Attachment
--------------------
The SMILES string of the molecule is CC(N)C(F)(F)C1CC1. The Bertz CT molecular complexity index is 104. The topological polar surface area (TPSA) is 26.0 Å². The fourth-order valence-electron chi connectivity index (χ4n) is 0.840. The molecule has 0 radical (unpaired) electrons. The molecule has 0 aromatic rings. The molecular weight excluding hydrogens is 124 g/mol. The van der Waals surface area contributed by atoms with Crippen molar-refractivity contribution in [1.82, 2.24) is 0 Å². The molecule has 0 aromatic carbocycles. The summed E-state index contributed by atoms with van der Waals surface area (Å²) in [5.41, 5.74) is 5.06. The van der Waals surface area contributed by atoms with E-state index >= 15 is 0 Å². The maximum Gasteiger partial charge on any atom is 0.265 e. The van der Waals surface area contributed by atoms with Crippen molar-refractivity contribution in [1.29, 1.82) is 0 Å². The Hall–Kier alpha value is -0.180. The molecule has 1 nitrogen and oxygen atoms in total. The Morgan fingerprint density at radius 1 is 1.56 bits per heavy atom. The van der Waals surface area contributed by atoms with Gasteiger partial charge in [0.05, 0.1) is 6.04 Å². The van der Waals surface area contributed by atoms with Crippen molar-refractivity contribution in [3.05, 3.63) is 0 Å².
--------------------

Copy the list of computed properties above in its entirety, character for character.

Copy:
The SMILES string of the molecule is CC(N)C(F)(F)C1CC1. The Bertz CT molecular complexity index is 104. The topological polar surface area (TPSA) is 26.0 Å². The fourth-order valence-electron chi connectivity index (χ4n) is 0.840. The molecule has 0 radical (unpaired) electrons. The molecule has 0 aromatic rings. The molecular weight excluding hydrogens is 124 g/mol. The van der Waals surface area contributed by atoms with Crippen molar-refractivity contribution in [1.82, 2.24) is 0 Å². The molecule has 0 aromatic carbocycles. The summed E-state index contributed by atoms with van der Waals surface area (Å²) in [5.41, 5.74) is 5.06. The van der Waals surface area contributed by atoms with E-state index >= 15 is 0 Å². The maximum Gasteiger partial charge on any atom is 0.265 e. The van der Waals surface area contributed by atoms with Crippen molar-refractivity contribution in [1.29, 1.82) is 0 Å². The Hall–Kier alpha value is -0.180. The molecule has 1 nitrogen and oxygen atoms in total. The Morgan fingerprint density at radius 1 is 1.56 bits per heavy atom. The van der Waals surface area contributed by atoms with Gasteiger partial charge in [0.05, 0.1) is 6.04 Å². The van der Waals surface area contributed by atoms with Crippen molar-refractivity contribution in [3.05, 3.63) is 0 Å².